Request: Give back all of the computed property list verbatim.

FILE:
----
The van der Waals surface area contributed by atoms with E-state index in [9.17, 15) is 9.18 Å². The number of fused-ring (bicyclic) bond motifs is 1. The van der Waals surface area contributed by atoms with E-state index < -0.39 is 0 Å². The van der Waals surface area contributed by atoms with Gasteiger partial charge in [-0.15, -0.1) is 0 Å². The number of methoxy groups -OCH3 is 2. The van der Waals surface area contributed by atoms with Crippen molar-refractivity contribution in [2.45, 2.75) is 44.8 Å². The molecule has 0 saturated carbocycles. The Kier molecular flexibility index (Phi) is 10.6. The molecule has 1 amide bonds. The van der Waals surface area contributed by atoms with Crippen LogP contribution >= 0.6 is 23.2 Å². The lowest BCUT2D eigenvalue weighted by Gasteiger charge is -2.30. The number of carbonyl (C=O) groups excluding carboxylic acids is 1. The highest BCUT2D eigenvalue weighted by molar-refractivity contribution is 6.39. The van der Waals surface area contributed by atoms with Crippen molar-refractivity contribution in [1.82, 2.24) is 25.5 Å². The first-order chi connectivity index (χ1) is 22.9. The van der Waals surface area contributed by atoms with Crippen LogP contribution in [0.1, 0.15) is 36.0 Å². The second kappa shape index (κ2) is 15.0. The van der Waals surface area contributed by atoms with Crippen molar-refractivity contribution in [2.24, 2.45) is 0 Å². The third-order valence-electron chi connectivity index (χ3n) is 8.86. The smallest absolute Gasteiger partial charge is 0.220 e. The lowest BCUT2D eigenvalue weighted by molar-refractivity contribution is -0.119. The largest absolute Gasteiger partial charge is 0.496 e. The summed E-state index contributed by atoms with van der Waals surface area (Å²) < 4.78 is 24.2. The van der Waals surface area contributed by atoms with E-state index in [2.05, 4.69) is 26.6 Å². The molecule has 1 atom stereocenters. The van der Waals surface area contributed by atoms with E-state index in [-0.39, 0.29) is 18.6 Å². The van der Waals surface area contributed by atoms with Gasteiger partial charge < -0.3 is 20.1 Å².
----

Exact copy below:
The van der Waals surface area contributed by atoms with E-state index in [9.17, 15) is 9.18 Å². The number of fused-ring (bicyclic) bond motifs is 1. The van der Waals surface area contributed by atoms with E-state index < -0.39 is 0 Å². The van der Waals surface area contributed by atoms with Gasteiger partial charge in [-0.15, -0.1) is 0 Å². The number of methoxy groups -OCH3 is 2. The van der Waals surface area contributed by atoms with Crippen molar-refractivity contribution in [2.45, 2.75) is 44.8 Å². The molecule has 0 saturated carbocycles. The Kier molecular flexibility index (Phi) is 10.6. The molecule has 1 amide bonds. The van der Waals surface area contributed by atoms with Crippen LogP contribution >= 0.6 is 23.2 Å². The lowest BCUT2D eigenvalue weighted by Gasteiger charge is -2.30. The number of carbonyl (C=O) groups excluding carboxylic acids is 1. The highest BCUT2D eigenvalue weighted by molar-refractivity contribution is 6.39. The van der Waals surface area contributed by atoms with Crippen molar-refractivity contribution in [1.82, 2.24) is 25.5 Å². The first-order chi connectivity index (χ1) is 22.9. The van der Waals surface area contributed by atoms with Crippen LogP contribution in [0.1, 0.15) is 36.0 Å². The second kappa shape index (κ2) is 15.0. The van der Waals surface area contributed by atoms with Crippen molar-refractivity contribution in [2.24, 2.45) is 0 Å². The third-order valence-electron chi connectivity index (χ3n) is 8.86. The smallest absolute Gasteiger partial charge is 0.220 e. The lowest BCUT2D eigenvalue weighted by molar-refractivity contribution is -0.119. The largest absolute Gasteiger partial charge is 0.496 e. The summed E-state index contributed by atoms with van der Waals surface area (Å²) < 4.78 is 24.2. The van der Waals surface area contributed by atoms with E-state index in [2.05, 4.69) is 26.6 Å². The molecule has 1 atom stereocenters. The van der Waals surface area contributed by atoms with E-state index in [-0.39, 0.29) is 18.6 Å². The van der Waals surface area contributed by atoms with Gasteiger partial charge < -0.3 is 20.1 Å².